Fort Ancient is a vast, irregular earthen enclosure where three miles of wall was built atop a pair of plateaus next to the Little Miami River Valley. Fort Ancient is the archaeological label used for a later cultural phase in Ohio, but much of the site was built 2,000 years ago around the same time as earthworks in Newark and Chillicothe. Early European settlers named the features “forts” but studies show that combat and conflict were absent from this sacred place. Reflecting pools of water were built into the site to create a sense of place – world above, world below. Halfway through the enclosure, the site has a narrow passage flanked by two mounds. Following this path leads to a bluff with a view overlooking a large valley and the creek which provided access to the site. Four stone mounds constructed 512 feet apart formed a nearly perfect square in the northern section, and were built alongside a circle; these mounds were built to observe the first day of summer, the first day of winter, and a lunar event every 9.6 years. Fires were likely built on top of the stone mounds 2,000 years ago. From one of those stone mounds, on mornings near the summer Solstice, a particular entryway to the northeast is aligned to the sun, sending a path of light across the leveled plaza, until it paints the surface of the mound.
Many of the major earthworks in Ohio are under consideration for designation as World Heritage Sites by the United Nations Educational, Scientific, and Cultural Organization (UNESCO), and a proposal is being prepared. A resolution supporting the nomination has been passed by the National Congress of American Indians http://www.ncai.org/resources/resolutions/support-the-nomination-of-ohio-earthworks-to-become-world-heritage-sites.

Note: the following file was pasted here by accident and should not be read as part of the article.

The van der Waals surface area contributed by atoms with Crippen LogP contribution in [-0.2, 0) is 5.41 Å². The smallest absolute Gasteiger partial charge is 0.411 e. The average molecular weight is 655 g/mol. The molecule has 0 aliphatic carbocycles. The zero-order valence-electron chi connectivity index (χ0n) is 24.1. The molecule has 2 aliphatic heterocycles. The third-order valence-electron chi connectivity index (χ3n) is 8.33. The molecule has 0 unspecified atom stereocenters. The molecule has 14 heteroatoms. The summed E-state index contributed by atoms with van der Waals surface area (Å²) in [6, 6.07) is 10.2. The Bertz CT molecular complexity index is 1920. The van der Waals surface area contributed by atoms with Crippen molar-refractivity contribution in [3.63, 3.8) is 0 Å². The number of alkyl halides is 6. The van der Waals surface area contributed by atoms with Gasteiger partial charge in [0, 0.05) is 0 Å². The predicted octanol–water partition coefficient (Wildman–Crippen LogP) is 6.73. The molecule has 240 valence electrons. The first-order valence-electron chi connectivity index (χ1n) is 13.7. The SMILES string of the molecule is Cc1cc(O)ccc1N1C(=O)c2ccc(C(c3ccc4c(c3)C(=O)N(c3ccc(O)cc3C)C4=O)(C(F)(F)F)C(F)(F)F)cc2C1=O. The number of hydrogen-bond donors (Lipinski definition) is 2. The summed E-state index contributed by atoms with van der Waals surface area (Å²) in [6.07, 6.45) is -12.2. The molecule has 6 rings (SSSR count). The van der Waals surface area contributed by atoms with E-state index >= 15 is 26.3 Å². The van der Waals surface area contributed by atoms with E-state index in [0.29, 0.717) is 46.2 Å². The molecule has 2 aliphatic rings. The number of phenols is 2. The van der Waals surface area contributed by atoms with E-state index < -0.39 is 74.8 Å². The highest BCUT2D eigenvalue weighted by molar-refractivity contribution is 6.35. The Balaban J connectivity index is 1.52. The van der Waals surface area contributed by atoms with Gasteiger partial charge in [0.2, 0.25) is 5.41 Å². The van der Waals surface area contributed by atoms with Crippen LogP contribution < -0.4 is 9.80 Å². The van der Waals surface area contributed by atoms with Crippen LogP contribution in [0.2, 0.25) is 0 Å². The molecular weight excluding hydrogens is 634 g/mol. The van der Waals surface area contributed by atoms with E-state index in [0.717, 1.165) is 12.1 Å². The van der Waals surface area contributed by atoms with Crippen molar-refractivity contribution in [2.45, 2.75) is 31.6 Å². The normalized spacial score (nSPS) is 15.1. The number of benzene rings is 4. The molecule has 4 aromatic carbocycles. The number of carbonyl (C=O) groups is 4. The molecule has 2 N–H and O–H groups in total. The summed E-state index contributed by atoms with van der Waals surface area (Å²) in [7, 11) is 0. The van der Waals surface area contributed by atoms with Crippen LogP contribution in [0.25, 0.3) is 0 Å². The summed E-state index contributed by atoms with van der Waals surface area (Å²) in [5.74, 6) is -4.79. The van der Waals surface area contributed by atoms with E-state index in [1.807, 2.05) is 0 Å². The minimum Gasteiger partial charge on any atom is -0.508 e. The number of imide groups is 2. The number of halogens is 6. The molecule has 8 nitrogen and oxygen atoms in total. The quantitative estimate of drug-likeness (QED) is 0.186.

Additional information about the Earthworks can be found at: http://whc.unesco.org/en/tentativelists/5243/<http://whc.unesco.org/en/tentativelists/5243/>
South Dakota, Sisseton – World Peace & Prayer Day/Honoring Sacred Sites
Si’ca Hollow State Park
Sunday, June 21, 2015
Prayer will be offered at 1:00 p.m. on Sunday, June 21, by Chief Arvol Looking Horse, who founded the World Peace and Prayer Day. A potluck meal will follow the ceremony. All are welcome to attend. Contact: Dawn Eagle at 605-927-9009, DaVonna Keeble at 605-237-8060, or Paula Horne-Mullen, Wolakota.org <http://www.wolakota.org> http://wppd2012.com/
Tennessee: Nashville (Salt Town) – Sulfur Dale (in Front of Nashville Sounds Baseball Stadium)
Saturday, June 20, 2015, at 1:00 p.m.
“The Summer Solstice is a time to remember our Sacred Places,” says Melba Checote Eads, organizer of the Prayer Day observance at the Sulfur Dale “The Sulfur Dale is a sacred place that was dug up for the Nashville Sounds Baseball Stadium. The Native American coalition tried to work with Nashville Mayor Dean up until the last minute last year, but they went ahead with construction. Albert Bender will be lifting up Sulfur Dale, which is just a block away from one Mound and across the river from two Mounds. These Mounds are not being saved and have suffered from years of abuse and building. Last year we worked hard to get more study on the ball field, but they wanted to get it underway and did not agree with us. But we are still here and want to bring up the amazing town Nashville once was: Salt Town.” For additional information, contact Melba Checote Eads at email@example.com or 615 210-7276.